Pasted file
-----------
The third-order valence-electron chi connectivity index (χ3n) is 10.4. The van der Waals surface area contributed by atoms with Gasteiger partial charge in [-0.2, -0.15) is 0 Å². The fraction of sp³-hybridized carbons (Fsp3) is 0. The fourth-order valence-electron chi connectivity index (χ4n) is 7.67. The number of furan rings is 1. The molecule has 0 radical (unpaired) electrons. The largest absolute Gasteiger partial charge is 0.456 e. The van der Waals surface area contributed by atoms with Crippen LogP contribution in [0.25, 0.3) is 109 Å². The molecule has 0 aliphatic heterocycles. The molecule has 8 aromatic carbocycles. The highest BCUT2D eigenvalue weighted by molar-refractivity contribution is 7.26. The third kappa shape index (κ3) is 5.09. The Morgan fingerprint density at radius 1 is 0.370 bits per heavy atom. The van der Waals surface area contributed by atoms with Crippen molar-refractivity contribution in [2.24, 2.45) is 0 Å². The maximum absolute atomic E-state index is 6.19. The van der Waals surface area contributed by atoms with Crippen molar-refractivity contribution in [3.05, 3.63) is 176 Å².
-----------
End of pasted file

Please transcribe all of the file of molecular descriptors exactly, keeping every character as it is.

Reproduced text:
The third-order valence-electron chi connectivity index (χ3n) is 10.4. The van der Waals surface area contributed by atoms with Gasteiger partial charge in [-0.2, -0.15) is 0 Å². The fraction of sp³-hybridized carbons (Fsp3) is 0. The fourth-order valence-electron chi connectivity index (χ4n) is 7.67. The number of furan rings is 1. The molecule has 0 radical (unpaired) electrons. The largest absolute Gasteiger partial charge is 0.456 e. The van der Waals surface area contributed by atoms with Crippen LogP contribution in [0.25, 0.3) is 109 Å². The molecule has 0 aliphatic heterocycles. The molecule has 8 aromatic carbocycles. The highest BCUT2D eigenvalue weighted by molar-refractivity contribution is 7.26. The third kappa shape index (κ3) is 5.09. The Morgan fingerprint density at radius 1 is 0.370 bits per heavy atom. The van der Waals surface area contributed by atoms with Crippen molar-refractivity contribution in [2.24, 2.45) is 0 Å². The maximum absolute atomic E-state index is 6.19. The van der Waals surface area contributed by atoms with Crippen molar-refractivity contribution in [3.05, 3.63) is 176 Å².